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Background Brief South China Sea: Who Will Flinch First? Carlyle A. Thayer January 25, 2014

[client name deleted] We are preparing a report on how China's strategy towards trhe South China Sea compares to a game of chicken--daring rivals to flinch first. It's an analogy that has been widely used. We request your assessment of this analogy and how the US could/should respond to this strategy. 1.) Several incidents in the last few months (USS Cowpens, declaration of Air Defence Identification Zone [ADIZ], Hainan province's assertion of control over South China Sea fisheries) have shown China making provocative moves toward its neighbors. What is the underlying strategy here? Is it working? ANSWER: The latest examples of Chinese assertiveness are part of China's strategy of "legal warfare". This term is used by Chinese defense planners. It refers to employing Chinese domestic legislation as a justification for asserting its sovereignty claims. It is an attempt to deflect criticism that China is acting aggressively. China merely responds to foreign criticism by arguing that its actions are legal. Chinese domestic laws and regulations are then enforced by state civilian law enforcement agencies, now regrouped into a national Coast Guard. China's strategy works best against weak states who do not have the means to respond. It presents an asymmetric challenge to the US because if the US Navy uses warships it will be seen as escalating the dispute. Even though China was challenged by the US, Japan and South Korea over its ADIZ when they flew aircraft through the zone, most notably B-52 bombers, the ADIZ remains in place. If there is an aerial confrontation Chinese propagandists will argue that China was justified in enforcing its laws. 2.) It has been said that one element of China's strategy is to push its rivals (Japan, Philippines, Vietnam, US) until they have no choice but to withdraw, or escalate, risking conflict. To what extent is this strategy being used against the US? What, in your view, would be the right US response? ANSWER: China's has a long-term strategy that was once called "creeping assertiveness" or "talk and take" by regional security analysts. China puts unrelenting pressure of the Philippines in the expectation that some future post-Aquino Administration will just acquiesce to China's annexation of Scarborough Shoal and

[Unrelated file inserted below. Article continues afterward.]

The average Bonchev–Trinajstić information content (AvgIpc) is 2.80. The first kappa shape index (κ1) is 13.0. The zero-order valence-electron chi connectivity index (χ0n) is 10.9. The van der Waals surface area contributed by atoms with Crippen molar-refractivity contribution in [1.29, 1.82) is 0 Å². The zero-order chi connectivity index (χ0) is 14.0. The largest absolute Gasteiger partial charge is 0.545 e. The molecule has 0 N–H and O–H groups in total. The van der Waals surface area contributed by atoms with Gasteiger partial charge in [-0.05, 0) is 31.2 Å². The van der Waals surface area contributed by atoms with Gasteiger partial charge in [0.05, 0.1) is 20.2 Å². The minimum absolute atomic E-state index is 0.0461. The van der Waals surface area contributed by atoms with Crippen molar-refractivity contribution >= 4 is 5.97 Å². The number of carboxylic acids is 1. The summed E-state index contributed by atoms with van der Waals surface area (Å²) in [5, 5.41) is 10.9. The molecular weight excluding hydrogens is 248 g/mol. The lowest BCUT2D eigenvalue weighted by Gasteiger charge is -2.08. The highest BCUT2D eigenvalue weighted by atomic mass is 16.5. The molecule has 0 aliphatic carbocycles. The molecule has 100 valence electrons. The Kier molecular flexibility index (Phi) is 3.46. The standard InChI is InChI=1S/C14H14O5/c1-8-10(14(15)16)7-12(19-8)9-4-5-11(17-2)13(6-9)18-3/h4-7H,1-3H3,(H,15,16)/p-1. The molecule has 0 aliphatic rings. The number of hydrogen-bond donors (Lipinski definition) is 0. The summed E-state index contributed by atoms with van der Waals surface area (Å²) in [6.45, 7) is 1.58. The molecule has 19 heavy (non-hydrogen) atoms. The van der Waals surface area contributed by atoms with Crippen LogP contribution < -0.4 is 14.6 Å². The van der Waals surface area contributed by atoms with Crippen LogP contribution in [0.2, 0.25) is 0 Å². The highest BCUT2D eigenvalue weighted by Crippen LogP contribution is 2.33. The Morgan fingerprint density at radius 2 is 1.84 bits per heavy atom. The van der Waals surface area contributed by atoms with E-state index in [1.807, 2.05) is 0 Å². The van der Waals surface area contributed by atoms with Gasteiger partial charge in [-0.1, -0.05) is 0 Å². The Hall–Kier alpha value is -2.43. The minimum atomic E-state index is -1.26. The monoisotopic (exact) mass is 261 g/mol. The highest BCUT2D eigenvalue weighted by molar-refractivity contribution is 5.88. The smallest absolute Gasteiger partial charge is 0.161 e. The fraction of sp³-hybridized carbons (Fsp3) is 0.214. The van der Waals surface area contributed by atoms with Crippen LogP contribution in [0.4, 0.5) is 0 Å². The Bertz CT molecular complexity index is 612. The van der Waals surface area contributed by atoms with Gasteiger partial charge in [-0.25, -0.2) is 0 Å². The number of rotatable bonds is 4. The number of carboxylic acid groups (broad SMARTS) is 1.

2 Second Thomas Shoal. China applies pressure on Vietnam to forestall its alignment with the US. China plays on Vietnamese concerns that alignment with the US will result in Chinese pressures. Chinese pressure on Japan is aimed at getting the Abe government to recognise that there is a territorial dispute and it must open discussions with China. Chinese pressure on Vietnam, the Philippines, and the US is designed to make the US consider whether its support for these three countries is worth pursuing over the prospects of better relations with China. In all cases China is hoping to disrupt US relations with its allies (Japan and the Philippines) and to make Vietnam pause about developing closer defense-security relations with the U.S. China would like to see its suzerainty accepted as the first step towards dominating East Asia in coming decades.

Suggested citation: Carlyle A. Thayer, “South China Sea: Who Will Flinch First?,” Thayer Consultancy Background Brief, January 25, 2014. All background briefs are posted on Scribd.com (search for Thayer). To remove yourself from the mailing list type UNSUBSCRIBE in the Subject heading and hit the Reply key. Thayer Consultancy provides political analysis of current regional security issues and other research support to selected clients. Thayer Consultancy was officially registered as a small business in Australia in 2002.

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